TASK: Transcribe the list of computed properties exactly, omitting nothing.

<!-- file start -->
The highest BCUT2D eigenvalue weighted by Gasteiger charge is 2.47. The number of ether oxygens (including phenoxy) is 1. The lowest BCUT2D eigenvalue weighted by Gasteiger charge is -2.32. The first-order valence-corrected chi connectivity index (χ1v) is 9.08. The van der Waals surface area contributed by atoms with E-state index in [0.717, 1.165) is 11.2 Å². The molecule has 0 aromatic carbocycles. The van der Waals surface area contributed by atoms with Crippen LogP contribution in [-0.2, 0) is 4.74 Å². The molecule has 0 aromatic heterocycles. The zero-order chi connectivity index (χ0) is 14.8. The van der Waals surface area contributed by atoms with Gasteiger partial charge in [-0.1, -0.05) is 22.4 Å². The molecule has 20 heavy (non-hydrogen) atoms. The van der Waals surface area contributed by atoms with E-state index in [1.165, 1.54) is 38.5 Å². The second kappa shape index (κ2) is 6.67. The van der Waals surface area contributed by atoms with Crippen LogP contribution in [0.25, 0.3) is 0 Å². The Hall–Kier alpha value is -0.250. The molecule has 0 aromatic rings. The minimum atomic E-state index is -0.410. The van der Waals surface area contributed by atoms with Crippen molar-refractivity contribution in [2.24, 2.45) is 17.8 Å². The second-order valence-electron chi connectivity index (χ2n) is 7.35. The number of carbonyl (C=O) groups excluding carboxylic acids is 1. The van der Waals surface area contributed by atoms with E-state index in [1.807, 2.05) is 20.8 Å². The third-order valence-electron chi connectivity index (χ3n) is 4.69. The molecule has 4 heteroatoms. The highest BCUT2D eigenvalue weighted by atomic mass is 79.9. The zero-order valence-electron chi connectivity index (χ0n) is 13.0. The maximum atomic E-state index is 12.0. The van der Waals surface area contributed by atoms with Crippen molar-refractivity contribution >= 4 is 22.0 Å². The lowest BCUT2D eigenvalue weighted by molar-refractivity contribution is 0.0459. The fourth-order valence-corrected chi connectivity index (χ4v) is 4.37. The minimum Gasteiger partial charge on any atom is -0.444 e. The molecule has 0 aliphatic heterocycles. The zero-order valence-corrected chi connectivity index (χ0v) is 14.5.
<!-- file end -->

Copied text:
The highest BCUT2D eigenvalue weighted by Gasteiger charge is 2.47. The number of ether oxygens (including phenoxy) is 1. The lowest BCUT2D eigenvalue weighted by Gasteiger charge is -2.32. The first-order valence-corrected chi connectivity index (χ1v) is 9.08. The van der Waals surface area contributed by atoms with E-state index in [0.717, 1.165) is 11.2 Å². The molecule has 0 aromatic carbocycles. The van der Waals surface area contributed by atoms with Crippen LogP contribution in [-0.2, 0) is 4.74 Å². The molecule has 0 aromatic heterocycles. The zero-order chi connectivity index (χ0) is 14.8. The van der Waals surface area contributed by atoms with Gasteiger partial charge in [-0.1, -0.05) is 22.4 Å². The molecule has 20 heavy (non-hydrogen) atoms. The van der Waals surface area contributed by atoms with E-state index in [1.165, 1.54) is 38.5 Å². The second kappa shape index (κ2) is 6.67. The van der Waals surface area contributed by atoms with Crippen LogP contribution in [0.25, 0.3) is 0 Å². The Hall–Kier alpha value is -0.250. The molecule has 0 aromatic rings. The minimum atomic E-state index is -0.410. The van der Waals surface area contributed by atoms with Crippen molar-refractivity contribution in [2.24, 2.45) is 17.8 Å². The second-order valence-electron chi connectivity index (χ2n) is 7.35. The number of carbonyl (C=O) groups excluding carboxylic acids is 1. The van der Waals surface area contributed by atoms with E-state index in [1.807, 2.05) is 20.8 Å². The third-order valence-electron chi connectivity index (χ3n) is 4.69. The molecule has 4 heteroatoms. The highest BCUT2D eigenvalue weighted by atomic mass is 79.9. The zero-order valence-electron chi connectivity index (χ0n) is 13.0. The maximum atomic E-state index is 12.0. The van der Waals surface area contributed by atoms with Crippen molar-refractivity contribution >= 4 is 22.0 Å². The lowest BCUT2D eigenvalue weighted by molar-refractivity contribution is 0.0459. The fourth-order valence-corrected chi connectivity index (χ4v) is 4.37. The minimum Gasteiger partial charge on any atom is -0.444 e. The molecule has 0 aliphatic heterocycles. The zero-order valence-corrected chi connectivity index (χ0v) is 14.5.